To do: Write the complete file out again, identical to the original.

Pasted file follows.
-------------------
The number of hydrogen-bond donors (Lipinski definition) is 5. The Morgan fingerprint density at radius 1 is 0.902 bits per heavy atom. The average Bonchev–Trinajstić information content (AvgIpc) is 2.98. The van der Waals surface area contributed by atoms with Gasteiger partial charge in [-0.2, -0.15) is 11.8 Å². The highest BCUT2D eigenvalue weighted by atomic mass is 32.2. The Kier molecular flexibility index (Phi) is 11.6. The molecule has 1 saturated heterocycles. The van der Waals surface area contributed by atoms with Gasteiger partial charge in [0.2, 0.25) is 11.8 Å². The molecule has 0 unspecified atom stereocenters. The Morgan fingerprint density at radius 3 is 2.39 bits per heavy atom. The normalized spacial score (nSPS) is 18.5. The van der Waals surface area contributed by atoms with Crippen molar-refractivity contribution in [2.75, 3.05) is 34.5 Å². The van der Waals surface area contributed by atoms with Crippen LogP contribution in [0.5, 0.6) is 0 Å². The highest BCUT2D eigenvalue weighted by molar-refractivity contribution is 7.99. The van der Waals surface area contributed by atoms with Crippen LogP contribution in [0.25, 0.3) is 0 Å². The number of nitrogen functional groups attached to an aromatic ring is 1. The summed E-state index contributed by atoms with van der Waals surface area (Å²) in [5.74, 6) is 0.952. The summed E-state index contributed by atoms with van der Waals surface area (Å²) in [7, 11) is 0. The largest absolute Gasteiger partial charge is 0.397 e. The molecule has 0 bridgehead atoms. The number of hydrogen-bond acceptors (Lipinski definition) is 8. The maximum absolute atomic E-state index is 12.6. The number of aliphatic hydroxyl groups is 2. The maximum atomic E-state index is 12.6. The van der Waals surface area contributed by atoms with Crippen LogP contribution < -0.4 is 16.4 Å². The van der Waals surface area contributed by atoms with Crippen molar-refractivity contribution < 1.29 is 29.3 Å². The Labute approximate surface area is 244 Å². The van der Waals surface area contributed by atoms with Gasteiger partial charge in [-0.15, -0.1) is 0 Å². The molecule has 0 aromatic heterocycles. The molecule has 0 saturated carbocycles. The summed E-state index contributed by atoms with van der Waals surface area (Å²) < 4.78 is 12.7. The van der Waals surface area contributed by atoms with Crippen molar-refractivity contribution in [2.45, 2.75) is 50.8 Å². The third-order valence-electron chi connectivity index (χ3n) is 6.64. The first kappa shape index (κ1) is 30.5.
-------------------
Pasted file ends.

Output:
The number of hydrogen-bond donors (Lipinski definition) is 5. The Morgan fingerprint density at radius 1 is 0.902 bits per heavy atom. The average Bonchev–Trinajstić information content (AvgIpc) is 2.98. The van der Waals surface area contributed by atoms with Gasteiger partial charge in [-0.2, -0.15) is 11.8 Å². The highest BCUT2D eigenvalue weighted by atomic mass is 32.2. The Kier molecular flexibility index (Phi) is 11.6. The molecule has 1 saturated heterocycles. The van der Waals surface area contributed by atoms with Gasteiger partial charge in [0.2, 0.25) is 11.8 Å². The molecule has 0 unspecified atom stereocenters. The Morgan fingerprint density at radius 3 is 2.39 bits per heavy atom. The normalized spacial score (nSPS) is 18.5. The van der Waals surface area contributed by atoms with Crippen molar-refractivity contribution in [2.75, 3.05) is 34.5 Å². The van der Waals surface area contributed by atoms with Crippen LogP contribution in [0.5, 0.6) is 0 Å². The highest BCUT2D eigenvalue weighted by molar-refractivity contribution is 7.99. The van der Waals surface area contributed by atoms with Crippen LogP contribution in [0.25, 0.3) is 0 Å². The number of nitrogen functional groups attached to an aromatic ring is 1. The summed E-state index contributed by atoms with van der Waals surface area (Å²) in [5.74, 6) is 0.952. The summed E-state index contributed by atoms with van der Waals surface area (Å²) in [7, 11) is 0. The largest absolute Gasteiger partial charge is 0.397 e. The molecule has 0 bridgehead atoms. The number of hydrogen-bond acceptors (Lipinski definition) is 8. The maximum absolute atomic E-state index is 12.6. The number of aliphatic hydroxyl groups is 2. The maximum atomic E-state index is 12.6. The van der Waals surface area contributed by atoms with Crippen LogP contribution < -0.4 is 16.4 Å². The van der Waals surface area contributed by atoms with Crippen molar-refractivity contribution < 1.29 is 29.3 Å². The Labute approximate surface area is 244 Å². The van der Waals surface area contributed by atoms with Gasteiger partial charge in [-0.15, -0.1) is 0 Å². The molecule has 0 aromatic heterocycles. The molecule has 0 saturated carbocycles. The summed E-state index contributed by atoms with van der Waals surface area (Å²) < 4.78 is 12.7. The van der Waals surface area contributed by atoms with Crippen molar-refractivity contribution in [2.45, 2.75) is 50.8 Å². The third-order valence-electron chi connectivity index (χ3n) is 6.64. The first kappa shape index (κ1) is 30.5.